Rosa weakens to tropical storm on way to Baja, Southwest US

Rosa weakens to tropical storm on way to Baja, Southwest US
Hurricane Rosa threatening Southwest U.S. with flash flooding
Hurricane Rosa is shown from a National Oceanic and Atmospheric (NOAA) GOES East satellite over the eastern Pacific Ocean on September 27, 2018, in this image provided September 28, 2018. Image taken September 27, 2018. NOAA/Handout via REUTERS

Hurricane Rosa was on a track Sunday to drench northwest Mexico and parts of the U.S. Southwest, prompting tropical storm warnings for the Baja California coast and flash-flood watches for parts of four U.S. states.

“Leslie is expected to move over cooler waters, partly induced by its own upwelling, as it heads northeastward back over its previous track,” according to a discussion of the storm from the NHC. “The bottom line is that Leslie is forecast to meander over the central Atlantic through the forecast period,” it added.

Hurricane Rosa barrelling toward Mexico, southwestern U.S.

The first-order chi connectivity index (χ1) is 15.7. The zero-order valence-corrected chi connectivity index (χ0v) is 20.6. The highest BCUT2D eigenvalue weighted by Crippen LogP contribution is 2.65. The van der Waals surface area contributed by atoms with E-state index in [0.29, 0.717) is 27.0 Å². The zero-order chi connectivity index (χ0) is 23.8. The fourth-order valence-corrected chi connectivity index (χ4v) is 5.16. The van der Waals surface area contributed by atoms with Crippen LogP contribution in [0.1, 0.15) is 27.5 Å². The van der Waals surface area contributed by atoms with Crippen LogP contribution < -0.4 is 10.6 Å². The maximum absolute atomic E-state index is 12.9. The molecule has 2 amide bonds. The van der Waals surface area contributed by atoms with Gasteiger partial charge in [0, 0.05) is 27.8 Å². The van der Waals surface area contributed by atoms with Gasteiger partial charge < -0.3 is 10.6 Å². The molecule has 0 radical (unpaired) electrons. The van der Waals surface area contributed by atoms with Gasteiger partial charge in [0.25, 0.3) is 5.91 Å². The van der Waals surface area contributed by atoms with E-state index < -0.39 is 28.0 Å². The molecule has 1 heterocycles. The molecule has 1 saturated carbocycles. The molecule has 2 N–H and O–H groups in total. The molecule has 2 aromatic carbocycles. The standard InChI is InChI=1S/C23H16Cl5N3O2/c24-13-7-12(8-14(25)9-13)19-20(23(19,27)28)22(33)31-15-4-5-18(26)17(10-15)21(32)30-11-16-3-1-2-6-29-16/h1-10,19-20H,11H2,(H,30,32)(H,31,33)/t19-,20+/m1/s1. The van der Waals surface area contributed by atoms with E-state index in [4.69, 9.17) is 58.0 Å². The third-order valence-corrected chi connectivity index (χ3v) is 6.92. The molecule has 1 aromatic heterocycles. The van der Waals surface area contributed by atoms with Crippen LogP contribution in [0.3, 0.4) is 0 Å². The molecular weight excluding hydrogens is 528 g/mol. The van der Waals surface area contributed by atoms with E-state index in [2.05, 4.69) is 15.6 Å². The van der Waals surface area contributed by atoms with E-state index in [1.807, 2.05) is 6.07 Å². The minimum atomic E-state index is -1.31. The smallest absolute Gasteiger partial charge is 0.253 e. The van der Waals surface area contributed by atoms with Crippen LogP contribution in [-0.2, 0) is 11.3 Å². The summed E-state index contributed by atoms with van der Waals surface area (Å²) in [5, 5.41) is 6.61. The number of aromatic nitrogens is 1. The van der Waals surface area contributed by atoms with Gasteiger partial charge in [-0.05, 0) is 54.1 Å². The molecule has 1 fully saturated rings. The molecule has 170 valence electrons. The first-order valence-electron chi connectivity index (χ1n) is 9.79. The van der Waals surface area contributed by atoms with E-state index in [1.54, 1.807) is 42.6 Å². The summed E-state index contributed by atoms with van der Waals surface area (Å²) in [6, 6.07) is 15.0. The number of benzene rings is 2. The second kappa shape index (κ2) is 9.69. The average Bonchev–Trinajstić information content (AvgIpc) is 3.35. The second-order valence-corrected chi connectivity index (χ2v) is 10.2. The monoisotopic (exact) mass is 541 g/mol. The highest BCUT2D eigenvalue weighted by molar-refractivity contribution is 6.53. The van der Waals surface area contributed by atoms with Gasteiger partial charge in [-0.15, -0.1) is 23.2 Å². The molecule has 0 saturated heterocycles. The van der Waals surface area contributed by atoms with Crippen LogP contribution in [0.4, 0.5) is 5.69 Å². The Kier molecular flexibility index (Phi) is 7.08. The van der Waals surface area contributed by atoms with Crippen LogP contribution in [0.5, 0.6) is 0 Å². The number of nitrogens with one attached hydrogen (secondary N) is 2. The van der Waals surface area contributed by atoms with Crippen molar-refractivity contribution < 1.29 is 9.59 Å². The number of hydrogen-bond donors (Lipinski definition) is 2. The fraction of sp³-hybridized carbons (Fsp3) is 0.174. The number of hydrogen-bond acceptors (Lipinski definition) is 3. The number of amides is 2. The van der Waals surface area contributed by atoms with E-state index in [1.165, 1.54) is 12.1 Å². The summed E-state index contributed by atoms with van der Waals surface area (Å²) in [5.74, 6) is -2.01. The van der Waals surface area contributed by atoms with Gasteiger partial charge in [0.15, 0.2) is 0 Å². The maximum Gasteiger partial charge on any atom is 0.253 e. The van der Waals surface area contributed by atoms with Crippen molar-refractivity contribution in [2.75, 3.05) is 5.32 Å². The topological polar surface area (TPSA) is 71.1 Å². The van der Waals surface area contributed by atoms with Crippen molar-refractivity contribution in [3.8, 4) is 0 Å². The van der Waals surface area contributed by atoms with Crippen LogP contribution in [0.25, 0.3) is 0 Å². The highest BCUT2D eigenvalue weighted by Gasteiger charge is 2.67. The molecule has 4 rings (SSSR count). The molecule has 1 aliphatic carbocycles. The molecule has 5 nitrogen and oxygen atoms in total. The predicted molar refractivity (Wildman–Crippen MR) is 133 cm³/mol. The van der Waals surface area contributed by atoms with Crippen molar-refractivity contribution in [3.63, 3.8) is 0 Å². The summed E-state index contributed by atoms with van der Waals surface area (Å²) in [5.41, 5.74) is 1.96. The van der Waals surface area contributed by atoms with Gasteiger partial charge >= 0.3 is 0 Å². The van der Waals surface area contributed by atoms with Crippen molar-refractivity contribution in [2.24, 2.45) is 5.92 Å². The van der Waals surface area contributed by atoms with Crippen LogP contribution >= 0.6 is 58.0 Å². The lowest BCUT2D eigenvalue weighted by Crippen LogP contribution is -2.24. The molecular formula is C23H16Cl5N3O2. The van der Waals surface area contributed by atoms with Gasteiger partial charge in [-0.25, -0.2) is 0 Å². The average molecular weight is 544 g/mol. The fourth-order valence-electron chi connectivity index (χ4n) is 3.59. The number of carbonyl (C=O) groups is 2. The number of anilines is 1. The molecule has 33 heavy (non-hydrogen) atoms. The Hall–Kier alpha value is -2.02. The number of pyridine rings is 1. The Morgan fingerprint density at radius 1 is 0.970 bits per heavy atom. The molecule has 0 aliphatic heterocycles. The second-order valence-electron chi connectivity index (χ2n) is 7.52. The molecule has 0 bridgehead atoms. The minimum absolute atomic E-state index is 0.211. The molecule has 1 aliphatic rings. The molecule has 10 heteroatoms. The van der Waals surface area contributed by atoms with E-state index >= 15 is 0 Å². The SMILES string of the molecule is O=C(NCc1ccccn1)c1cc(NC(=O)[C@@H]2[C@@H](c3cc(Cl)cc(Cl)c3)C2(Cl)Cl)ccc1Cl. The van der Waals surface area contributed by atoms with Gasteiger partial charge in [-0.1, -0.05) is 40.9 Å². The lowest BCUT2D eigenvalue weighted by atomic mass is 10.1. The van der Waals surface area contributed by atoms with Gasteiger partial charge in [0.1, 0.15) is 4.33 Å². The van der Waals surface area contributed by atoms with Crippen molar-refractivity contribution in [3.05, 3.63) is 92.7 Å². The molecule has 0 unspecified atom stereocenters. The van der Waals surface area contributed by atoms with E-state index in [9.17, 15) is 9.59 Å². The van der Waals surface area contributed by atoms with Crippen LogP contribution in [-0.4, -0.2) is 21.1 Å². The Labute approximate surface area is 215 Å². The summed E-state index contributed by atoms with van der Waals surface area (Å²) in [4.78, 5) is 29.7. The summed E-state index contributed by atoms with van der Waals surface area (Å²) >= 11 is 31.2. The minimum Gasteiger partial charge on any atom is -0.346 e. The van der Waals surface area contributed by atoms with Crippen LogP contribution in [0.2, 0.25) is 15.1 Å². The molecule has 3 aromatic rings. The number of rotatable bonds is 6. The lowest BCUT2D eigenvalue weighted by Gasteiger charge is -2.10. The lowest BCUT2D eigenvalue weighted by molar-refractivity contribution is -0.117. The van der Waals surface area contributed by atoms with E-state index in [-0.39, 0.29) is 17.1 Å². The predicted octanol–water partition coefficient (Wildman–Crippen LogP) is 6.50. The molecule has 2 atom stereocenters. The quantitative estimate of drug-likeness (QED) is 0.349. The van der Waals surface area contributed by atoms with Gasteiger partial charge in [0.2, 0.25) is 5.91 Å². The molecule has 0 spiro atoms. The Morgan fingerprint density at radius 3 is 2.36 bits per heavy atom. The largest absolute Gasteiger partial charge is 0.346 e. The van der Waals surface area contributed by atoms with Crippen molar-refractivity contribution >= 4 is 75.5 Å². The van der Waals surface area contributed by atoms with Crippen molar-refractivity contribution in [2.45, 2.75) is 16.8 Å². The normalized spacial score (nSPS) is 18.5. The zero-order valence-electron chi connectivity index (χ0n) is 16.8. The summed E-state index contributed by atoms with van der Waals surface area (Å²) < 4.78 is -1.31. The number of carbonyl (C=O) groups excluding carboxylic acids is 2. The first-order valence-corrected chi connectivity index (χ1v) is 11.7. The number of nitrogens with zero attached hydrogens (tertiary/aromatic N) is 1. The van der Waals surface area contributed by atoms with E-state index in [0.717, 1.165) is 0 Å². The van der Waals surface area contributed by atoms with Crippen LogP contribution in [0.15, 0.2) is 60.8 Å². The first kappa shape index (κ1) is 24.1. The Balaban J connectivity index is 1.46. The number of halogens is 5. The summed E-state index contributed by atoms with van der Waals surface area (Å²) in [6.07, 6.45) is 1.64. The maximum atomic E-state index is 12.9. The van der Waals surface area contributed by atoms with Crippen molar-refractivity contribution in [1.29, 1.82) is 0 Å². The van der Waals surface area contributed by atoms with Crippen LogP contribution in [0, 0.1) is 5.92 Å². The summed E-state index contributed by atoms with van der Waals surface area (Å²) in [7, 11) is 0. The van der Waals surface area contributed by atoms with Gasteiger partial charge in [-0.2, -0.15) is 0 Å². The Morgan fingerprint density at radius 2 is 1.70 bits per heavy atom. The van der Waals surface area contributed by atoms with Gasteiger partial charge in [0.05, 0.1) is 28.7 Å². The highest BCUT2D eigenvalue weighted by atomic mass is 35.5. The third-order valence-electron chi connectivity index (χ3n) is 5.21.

The U.S. National Hurricane Center says Rosa should still be at tropical storm force when it hits the Baja California Peninsula and Sonora state Monday with flooding rains. It’s then expected to move quickly northwestward as it weakens, bringing five to 10 of rain to the Mogollon Rim of Arizona and around five cm to the rest of the desert Southwest, Central Rockies and Great Basin. Some isolated areas might be more.

Rosa still had maximum sustained winds of 140 kph early Sunday and it was centred about 570 kilometres southwest of Punta Eugenia in Mexico. It was heading north at 19 kph.

Video: Arizona to see remnants of Hurricane Rosa early next week

First measurable rain since May to follow Rosa into California

The National Weather Service announced flash flood watches through Tuesday for areas including southern Nevada, southeastern California, southwestern and central Utah and the western two-thirds of Arizona.

Rosa should essentially maintain its current forward speed until landfall occurs in 36-48 hours due to the cyclone not being influenced by the faster deep-layer steering flow, according to the NHCs forecast discussion of the storm.